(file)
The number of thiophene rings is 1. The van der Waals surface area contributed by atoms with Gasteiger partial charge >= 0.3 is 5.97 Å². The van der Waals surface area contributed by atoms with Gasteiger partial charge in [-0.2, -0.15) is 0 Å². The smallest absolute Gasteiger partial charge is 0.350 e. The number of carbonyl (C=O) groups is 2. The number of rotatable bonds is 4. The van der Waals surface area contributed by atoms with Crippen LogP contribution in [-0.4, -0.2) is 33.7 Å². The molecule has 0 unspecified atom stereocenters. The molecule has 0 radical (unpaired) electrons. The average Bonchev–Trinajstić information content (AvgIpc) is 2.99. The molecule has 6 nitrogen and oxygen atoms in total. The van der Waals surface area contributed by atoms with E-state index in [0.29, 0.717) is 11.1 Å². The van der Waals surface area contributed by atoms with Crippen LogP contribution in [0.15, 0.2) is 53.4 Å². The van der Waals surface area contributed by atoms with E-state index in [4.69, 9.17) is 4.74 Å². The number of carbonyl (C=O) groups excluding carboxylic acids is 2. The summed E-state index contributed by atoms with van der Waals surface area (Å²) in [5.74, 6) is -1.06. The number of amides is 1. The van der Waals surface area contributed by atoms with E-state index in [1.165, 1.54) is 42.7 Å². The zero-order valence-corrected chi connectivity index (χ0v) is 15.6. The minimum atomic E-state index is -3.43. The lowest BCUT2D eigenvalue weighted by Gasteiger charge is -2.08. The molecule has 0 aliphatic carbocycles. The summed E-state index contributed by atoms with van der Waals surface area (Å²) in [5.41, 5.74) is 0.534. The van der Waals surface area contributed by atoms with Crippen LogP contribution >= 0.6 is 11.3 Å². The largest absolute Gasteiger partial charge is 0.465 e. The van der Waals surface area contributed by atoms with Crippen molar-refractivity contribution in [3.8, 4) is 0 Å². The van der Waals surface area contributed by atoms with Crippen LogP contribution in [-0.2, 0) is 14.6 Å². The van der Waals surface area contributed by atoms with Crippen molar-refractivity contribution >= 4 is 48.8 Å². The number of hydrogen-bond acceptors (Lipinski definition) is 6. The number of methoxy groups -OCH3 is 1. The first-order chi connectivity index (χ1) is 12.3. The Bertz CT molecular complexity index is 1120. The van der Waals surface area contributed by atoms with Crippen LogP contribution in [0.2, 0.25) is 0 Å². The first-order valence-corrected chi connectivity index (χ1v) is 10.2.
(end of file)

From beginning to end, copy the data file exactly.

The number of thiophene rings is 1. The van der Waals surface area contributed by atoms with Gasteiger partial charge >= 0.3 is 5.97 Å². The van der Waals surface area contributed by atoms with Gasteiger partial charge in [-0.2, -0.15) is 0 Å². The smallest absolute Gasteiger partial charge is 0.350 e. The number of carbonyl (C=O) groups is 2. The number of rotatable bonds is 4. The van der Waals surface area contributed by atoms with Crippen LogP contribution in [-0.4, -0.2) is 33.7 Å². The molecule has 0 unspecified atom stereocenters. The molecule has 0 radical (unpaired) electrons. The average Bonchev–Trinajstić information content (AvgIpc) is 2.99. The molecule has 6 nitrogen and oxygen atoms in total. The van der Waals surface area contributed by atoms with E-state index in [0.29, 0.717) is 11.1 Å². The van der Waals surface area contributed by atoms with Crippen LogP contribution in [0.15, 0.2) is 53.4 Å². The van der Waals surface area contributed by atoms with E-state index in [4.69, 9.17) is 4.74 Å². The number of carbonyl (C=O) groups excluding carboxylic acids is 2. The summed E-state index contributed by atoms with van der Waals surface area (Å²) in [5.74, 6) is -1.06. The number of amides is 1. The van der Waals surface area contributed by atoms with E-state index in [1.165, 1.54) is 42.7 Å². The zero-order valence-corrected chi connectivity index (χ0v) is 15.6. The minimum atomic E-state index is -3.43. The lowest BCUT2D eigenvalue weighted by Gasteiger charge is -2.08. The molecule has 0 aliphatic carbocycles. The summed E-state index contributed by atoms with van der Waals surface area (Å²) in [5.41, 5.74) is 0.534. The van der Waals surface area contributed by atoms with Crippen LogP contribution >= 0.6 is 11.3 Å². The largest absolute Gasteiger partial charge is 0.465 e. The van der Waals surface area contributed by atoms with Crippen molar-refractivity contribution in [3.8, 4) is 0 Å². The van der Waals surface area contributed by atoms with Crippen LogP contribution in [-0.2, 0) is 14.6 Å². The van der Waals surface area contributed by atoms with Crippen molar-refractivity contribution >= 4 is 48.8 Å². The number of hydrogen-bond acceptors (Lipinski definition) is 6. The number of methoxy groups -OCH3 is 1. The first-order chi connectivity index (χ1) is 12.3. The Bertz CT molecular complexity index is 1120. The van der Waals surface area contributed by atoms with Crippen LogP contribution in [0.2, 0.25) is 0 Å². The first-order valence-corrected chi connectivity index (χ1v) is 10.2.